Skip to comments.What a Frankenstein President Might Be
Posted on 02/02/2008 7:25:54 AM PST by Responsibility2nd
A bit of inspirational vision from Thomas Jefferson. A dose of national supremacy from James Monroe. Theodore Roosevelt's bully pulpit, Ronald Reagan's folksy charm and Bill Clinton's empathy. Add it all up and what have you got? The ultimate president.
Of course, there's no such thing as a perfect chief executive, but that doesn't stop Americans from looking for one in the bits and pieces of presidents past. A Frankenstein president might look like this:
HONESTY: George Washington didn't chop down the cherry tree, but he was an honorable man. Mason Locke Weems made up the story as a parable of the larger truth.
CHARM: John F. Kennedy and his wife, Jacqueline, oozed youthful charm and good looks in the early 1960s. They invited musicians, poets, actors and athletes to visit the White House, where the arts and culture were celebrated and children often could be seen playing. Bill Clinton emulated some of this during his 1993-2001 administration.
POPULISM: Andrew Jackson's exploited his humble upbringing (he was the first president born in a log cabin), his history of dueling (he killed a man in 1806 and lived the rest of his life with a bullet lodged near his heart) and his war record (he was the only president to serve in both the Revolutionary War and the War of 1812) to brand himself the champion of the common man. At his inaugural, the corncob pipe-smoking Jackson opened the White House to his rowdy supporters, who trashed the place. As president, he had 20 spittoons placed in the East Room of the White House.
CUNNING: Generations before Ronald Reagan was called "the great communicator," Abraham Lincoln was in many ways the nation's first media politician. In 1832, he introduced himself to the political world through the columns of a community newspaper. He personally edited newspaper transcripts of his most famous speech, reinserting the famous phrase "A house divided against itself cannot stand" and other sentences over editors' objections. And, as president, he allowed the news media access like never before. "Lincoln was a man who understood the press and continually manipulated its chief editors to support his policies," Jeffrey Manber and Neil Dahlstrom write in "Lincoln's Wrath."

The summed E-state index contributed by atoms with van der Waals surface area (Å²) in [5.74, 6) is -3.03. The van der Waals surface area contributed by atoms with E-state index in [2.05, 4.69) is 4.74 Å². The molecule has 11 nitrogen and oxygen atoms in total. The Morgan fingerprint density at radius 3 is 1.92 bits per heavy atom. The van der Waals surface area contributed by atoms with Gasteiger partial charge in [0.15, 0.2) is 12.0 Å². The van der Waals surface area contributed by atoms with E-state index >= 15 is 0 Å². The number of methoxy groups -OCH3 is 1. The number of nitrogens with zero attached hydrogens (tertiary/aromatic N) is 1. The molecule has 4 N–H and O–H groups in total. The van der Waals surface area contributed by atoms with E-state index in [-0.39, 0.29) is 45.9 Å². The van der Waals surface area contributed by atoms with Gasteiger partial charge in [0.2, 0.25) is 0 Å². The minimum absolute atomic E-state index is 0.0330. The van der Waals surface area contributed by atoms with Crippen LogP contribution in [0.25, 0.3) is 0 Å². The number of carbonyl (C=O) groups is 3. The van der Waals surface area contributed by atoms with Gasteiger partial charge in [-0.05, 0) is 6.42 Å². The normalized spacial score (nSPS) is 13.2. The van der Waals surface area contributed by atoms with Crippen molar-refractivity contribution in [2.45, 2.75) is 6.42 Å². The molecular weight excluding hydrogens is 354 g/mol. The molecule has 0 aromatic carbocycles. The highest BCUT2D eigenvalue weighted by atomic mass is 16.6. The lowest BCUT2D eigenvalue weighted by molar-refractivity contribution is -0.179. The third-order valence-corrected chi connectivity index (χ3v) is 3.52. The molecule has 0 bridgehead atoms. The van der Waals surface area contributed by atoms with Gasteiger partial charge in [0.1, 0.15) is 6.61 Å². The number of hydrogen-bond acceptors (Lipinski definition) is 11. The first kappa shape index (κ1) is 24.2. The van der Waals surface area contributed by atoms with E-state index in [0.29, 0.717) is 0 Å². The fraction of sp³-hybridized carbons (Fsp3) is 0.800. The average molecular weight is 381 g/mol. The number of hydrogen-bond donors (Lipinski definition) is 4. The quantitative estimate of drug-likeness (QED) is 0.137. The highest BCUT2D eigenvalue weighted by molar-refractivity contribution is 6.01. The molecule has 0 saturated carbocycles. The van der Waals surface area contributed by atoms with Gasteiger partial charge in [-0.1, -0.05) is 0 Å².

METTLE: Theodore Roosevelt was a cowboy, big-game hunter, athlete, outdoorsman and explorer who noted, in 1910, that it's not the critic who counts. "The credit," he said, "belongs to the man who is actually in the arena, whose face is marred by dust and sweat and blood; who strives valiantly; who errs, who comes short again and again, because there is no effort without error and shortcoming; but who does actually strive to do the deeds."
PROTECTOR: Teddy's cousin, the avuncular Franklin D. Roosevelt, led the nation out of the Great Depression and into World War II, famously saying that "the only thing we have to fear is fear itself." Reagan, too, exuded a fatherliness that many found appealing in a president.
AMBITION: Eager to see the nation's boundaries expanded, Americans embraced James K. Polk's notion of "Manifest Destiny," an ideology that held that it was the destiny of the United States to expand its territory to the Pacific Ocean and spread the blessings of liberty.
SPIRITUALITY: Democrat Jimmy Carter may have been the nation's first evangelical president. President George W. Bush called Jesus his favorite philosopher.
AUTHENTICITY: Harry Truman took long walks in public near the White House, which he called the "Great White Jail," and never seemed to lose touch with his Missouri roots. "I have had all of Washington I want," he wrote after choosing not to seek a third term. "I prefer my life in Missouri and I prefer to live the way I do."
DECISIVENESS: President George W. Bush persuaded wary voters to back his re-election bid despite concerns about the war in Iraq, saying in his 2004 convention speech: "Even when we don't agree, at least you know what I believe and where I stand." After the campaign, the war took a bad turn and voters started to see stubbornness in his so-called resolve.
Yeah. As in "You better put some ice on that".
Gee, I wonder where this article is headed....if you excuse the term.
This is clearly through the eyes of a liberal.
Fournier is not defining a “Frankenstein” president. He’s defining a “best hits” or eclectic president.
Clinton or Obama or McCan are all excellent candidates to create a truly monstrous Frankenstein presidency.
Do a google search on this and you will find a link to this.
I'm still LMAO...
You better put some ice on that
You need a backhoe to shovel the bullsht out of a Fournier article...
WTH? That looks like Natalie Portman.
I know some people by the surname Frankenstein. Very nice people. Personally, I would change my name, though.
“If you’re blue and you don’t know where to go to why don’t you go where fashion sits—”
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